By Laura Stec
Humboldt GrownUploaded: Jan 22, 2016
I love a January road trip. Misty, grey, open roads calling you to drive onward into the alluring abyss. It’s the perfect time to travel because few others do.
Last week was up to Humboldt county, my first time back in over 10 years. I lived in Arcata for a few years, moving there from LA after the 1988 California State Peace March. How wonderful it ‘twas to be back.
There’s something adventurous in crossing the Ukiah/Mendocino line and heading north. It’s another world up there; one where the trees call the shots. An alternative economy that is getting more mainstream every day, surprisingly untouched with lots of hippies, homeless and happenin’ folks still around town; plenty to see and do.
January offers time to ponder what new adventures await us. Consider a trip up to Humboldt this year. Here are a few things to do when you get there:
Have lunch in this entry town to the wild, wild north. A classic hippie hangout - this is your welcome to the region. Funky shops and local flavor everywhere.
An old logging stop worth a jump off the freeway just to gaze and amaze at the remnants of a town built solely for the ever-decreasing logging industry. Drive around the processing plant and gasp at the piles of timber still stacked as far as you can see. This picture comes no where close to capturing the view.
Humboldt Brews for Happy Hour
It’s fun to arrive in new towns at happy hour and catch how the locals do it. This is that spot. I wasn’t there for more than a ½ hour when I ran into 3 people I knew including the old boyfriend who blew off my calls to catch a drink when I got into town. Wasn't he surprised to see me just sitting there in my cute rainboots? Maybe he didn’t respond back ‘cuz...well... Mr. Rock Climber of Days-Gone-By stacked on a few too many extra pounds? Uh huh… I didn’t think it was about me. -856 10th St., Arcata
Jimmie, my longest California friend, fellow Peace Marcher, and gracious host took me on our first morning walk around Trinidad Head in the cute town of Trinidad (16 miles north of Arcata). Have breakfast on the pier when you go, then walk around the Head keeping an eye out for traveling whales.
Lunch at Wildberries
When I lived in Arcata, the Co-Op was the community store and hangout. I earned some chops in Spoons back then. Now it has rightful competition from Wildberries. There’s an extensive takeout deli and indoor patio to enjoy your meal if it’s raining (which it was). This is a local foods extravaganza with good prices. - 747 13th St Arcata
Dinner at Tomo
Sushi is standard fair in Humboldt – there are many options. Tomo is a local favorite, it was packed when we went. Who knew sushi could be so fun? Interesting veggie options include the Humboldt Hunny with Tofu, Broccoli, Carrot and Almond Butter. - 708 9th St, Arcata.
The next day first stop was Arcata Saturday Plaza Farmers Market, open year round from 9 AM – 2 PM, rain or shine. (We know, it was raining again)
Then a morning hike in the Arcata Community Forest. Just blocks from the Arcata Plaza, this 790- acre paradise offers easy paths thru amazing old growth redwoods. A must see! We stumbled upon David Bowie in the trees, and the sun even came out while there. Spectacular!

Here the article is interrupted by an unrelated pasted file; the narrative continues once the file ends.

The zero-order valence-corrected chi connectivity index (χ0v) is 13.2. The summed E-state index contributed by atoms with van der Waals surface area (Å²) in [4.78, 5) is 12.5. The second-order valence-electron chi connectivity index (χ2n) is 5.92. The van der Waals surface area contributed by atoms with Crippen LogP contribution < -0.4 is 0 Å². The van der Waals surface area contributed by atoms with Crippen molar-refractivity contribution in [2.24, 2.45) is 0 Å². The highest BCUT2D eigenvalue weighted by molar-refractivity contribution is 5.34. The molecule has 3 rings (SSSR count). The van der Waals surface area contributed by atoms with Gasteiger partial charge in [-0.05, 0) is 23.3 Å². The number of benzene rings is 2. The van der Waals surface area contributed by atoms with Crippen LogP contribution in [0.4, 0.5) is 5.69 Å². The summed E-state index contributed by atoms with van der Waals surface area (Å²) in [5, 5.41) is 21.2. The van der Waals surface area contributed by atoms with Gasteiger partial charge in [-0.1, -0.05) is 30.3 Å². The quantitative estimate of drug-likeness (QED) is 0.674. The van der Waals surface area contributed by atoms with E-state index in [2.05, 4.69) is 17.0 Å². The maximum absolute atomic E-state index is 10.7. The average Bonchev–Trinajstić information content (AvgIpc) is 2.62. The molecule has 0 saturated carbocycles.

Then a quick jaunt to Fire & Light, THE local artsy glass company. Started in 1995, it was partnership between the Arcata Community Recycling Center and community members who wanted an innovative use for crushed, recycled glass. Last year, Fire & Light turned the equivalent of 500,000 Snapple bottles into fun-colored dinner plates, cups and bowls. They are sold in many local shops, or visit the showroom for discounts on seconds. 45 Ericson Court, Arcata.
Saturday lunch was picnic supplies from Wildberries to enjoy at the Arcata Marsh, a world famous wetland system used as a wastewater treatment and wildlife refuge. Bird watching tours every Saturday at 8:30AM, or go on the history tour that we enjoyed at 2PM; both free. The Marsh is open anytime for a picturesque bayside walk.
On the way out to the coast, we did happy hour at Richards’ Goat Tavern and Tea Room, a cute new café offering shots of homebrew and locally-made kombucha on tap.
From there we traveled thru the “bottoms” to Mad River Beach via the Hammond Coastal Trail (this is the closest beach to Arcata, about 2 miles outside of town). The road is flanked by wide-open farmland, interesting houses, and old bridges. It’s fascinatingly serene and worth the drive even if you don’t make it to the beach.
Dinner was at Larrupin in Trinidad, another classic Humboldt haunt. Larrupin is famous for it’s signature Mustard Dill Sauce, a product of my time still sold at Whole Foods and other specialty shops.
Our entrees (Tofu Saute $24, Stuffed Portabella Mushroom $28, and Creole Pork Tenderloin $29) were nothing out of the ordinary and a touch overpriced for the complexity of preparation, but the complimentary appetizer plate featuring local cheeses and meats made a lovely addition, and the restaurant is just so romantic and cozy.
Dessert was a Cypress Grove Goat Cheese and Whipped Cream Soufflé. Yum Yum! Cypress Grove is an Arcata-based company that produces the famous Humboldt Fog cheese you all love. Visit their cheese-making creamery at 1330 Q Street, Arcata.
We danced the night away at the Blue Lake Casino (a new and surprising addition to this sleepy town) and the famous Logger Bar (standing since 1899), that's two rockin bands in one night in the small town of Blue Lake, just 6 miles east of Arcata. Both places showed off the locals in fine form with cheap drinks (vodka soda $4) and free music that went till 1 AM. (Don’t forget to tip the musicians.) The Logger Bar is a hoot – filled with chainsaws and all kinds of logging paraphernalia.
Ok Food Partiers! So this is your hog call to get out to see and eat the world.
Signing off… this is Lauralies (that's leees like the treees).
High from Humboldt